The Voice

Mourning the Death of Jazz Band

Olivia Basilio, Reporter and Editor

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It’s December. Finals, Christmas break, and finally a new year. New resolutions, new classes, and new scheduling. For everyone except the seniors, scheduling for next year’s classes will begin in January. But for those students who play instruments, the big question is: Will Jazz Band be offered?

The class was killed this year after fewer than five students signed up for the course, resulting in the Jazz Band instructor’s leave from the Pres staff and one less music program at our school.

This leads us to wonder exactly what happened, especially with how much we teenagers seem to love music. What happened to the people who were in jazz band last year? To hear a former jazz band member tell it, the most common reason was, “I wanted more time for things.”

Being on Jazz Band doesn’t seem to be a high priority on anyone’s list anymore. In fact, Jazz Band seems to not have been anybody’s priority except for people directly involved. There were quite a few complaints from members of the band about how little recognition and general activity they got. They certainly hadn’t been as advertised nor had as many shows or fundraisers as our choirs Cantabile and Bella Voce, and their member count had already been dwindling.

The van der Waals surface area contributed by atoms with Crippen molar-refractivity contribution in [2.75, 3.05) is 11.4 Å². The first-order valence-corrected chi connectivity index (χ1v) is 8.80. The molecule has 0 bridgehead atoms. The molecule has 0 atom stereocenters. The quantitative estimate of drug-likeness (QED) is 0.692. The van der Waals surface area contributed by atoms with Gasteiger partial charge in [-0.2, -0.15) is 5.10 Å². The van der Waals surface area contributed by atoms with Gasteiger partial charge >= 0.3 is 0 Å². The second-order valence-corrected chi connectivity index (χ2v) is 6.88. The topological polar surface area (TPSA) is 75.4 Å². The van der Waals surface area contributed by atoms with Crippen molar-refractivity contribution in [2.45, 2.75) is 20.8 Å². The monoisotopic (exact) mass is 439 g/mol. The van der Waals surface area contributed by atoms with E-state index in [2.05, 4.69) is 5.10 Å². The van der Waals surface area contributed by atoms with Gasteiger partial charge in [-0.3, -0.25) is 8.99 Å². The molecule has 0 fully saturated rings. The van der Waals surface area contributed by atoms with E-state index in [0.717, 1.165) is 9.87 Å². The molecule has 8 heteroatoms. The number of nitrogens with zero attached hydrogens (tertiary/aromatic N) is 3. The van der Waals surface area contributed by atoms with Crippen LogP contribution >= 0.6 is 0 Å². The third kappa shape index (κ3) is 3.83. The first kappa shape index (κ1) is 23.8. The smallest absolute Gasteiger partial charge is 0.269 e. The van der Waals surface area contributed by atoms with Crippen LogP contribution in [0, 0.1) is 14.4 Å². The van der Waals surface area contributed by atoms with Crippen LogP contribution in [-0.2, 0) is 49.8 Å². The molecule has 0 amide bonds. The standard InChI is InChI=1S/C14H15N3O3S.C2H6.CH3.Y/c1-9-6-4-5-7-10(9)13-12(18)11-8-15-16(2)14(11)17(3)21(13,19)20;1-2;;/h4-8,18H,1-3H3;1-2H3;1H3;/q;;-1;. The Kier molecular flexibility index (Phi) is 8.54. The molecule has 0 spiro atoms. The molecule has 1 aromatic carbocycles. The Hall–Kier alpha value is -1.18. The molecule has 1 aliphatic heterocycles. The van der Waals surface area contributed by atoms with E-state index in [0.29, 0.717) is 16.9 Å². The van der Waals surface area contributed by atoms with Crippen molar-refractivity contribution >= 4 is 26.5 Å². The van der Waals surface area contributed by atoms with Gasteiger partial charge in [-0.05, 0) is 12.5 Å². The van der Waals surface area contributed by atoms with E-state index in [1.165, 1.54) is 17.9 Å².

The reason for Jazz Band’s obscurity once again lies in the student body itself. A survey at Pres taken in November last year found that Pres girls who played jazz band instruments included nine who played clarinet, seven on the sax, four who played trumpet, and two on trombones, with no tuba players. Only 7% of students interviewed said that they’d be interested in joining Jazz band, though 40% said that they’d be interested in joining a music group if it was offered as a class. 33% of the Pres girls overall play an instrument, and over 90% of these musicians played piano, guitar, or flute.

Last year, in fact, we were so restricted to pianists that Jazz Band was playing the bass section on a keyboard. Pres has enough electronic keyboards to successfully play for a small orchestra. In this question lies the second reason for the overall apathy that lies around this deceased music program.

As enjoyable as music is, it’s not exactly the most appreciated extracurricular activity to bolster a college application. Taking Jazz Band outside of your classes wasn’t nearly as popular as more “academic” clubs such as DECA or Speech and Debate. Pres wanted to try to have Jazz Band as a class during the school day, but according to art teacher Chair of the Visual and Performing Arts Department Barb Purdy, “Students today feel to get into to college they need to take Honors and AP classes which conflict with elective courses.  If they have to make the choice between an AP class and Jazz Band, most students elect the AP class.”

Jazz Band will have to stay in its grave this year, dead from busy kids and sea of more college-catching activities. It’ll be offered again in hopes for resurrection during spring semester scheduling. Its requiem was silent but jazzy in spirit, mourned by few and missed by fewer.Sure it ended on a flat note, but there’s still some uplifting news to come from this.

There are going to be a ton of open positions for Jazz Band next year.

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Mourning the Death of Jazz Band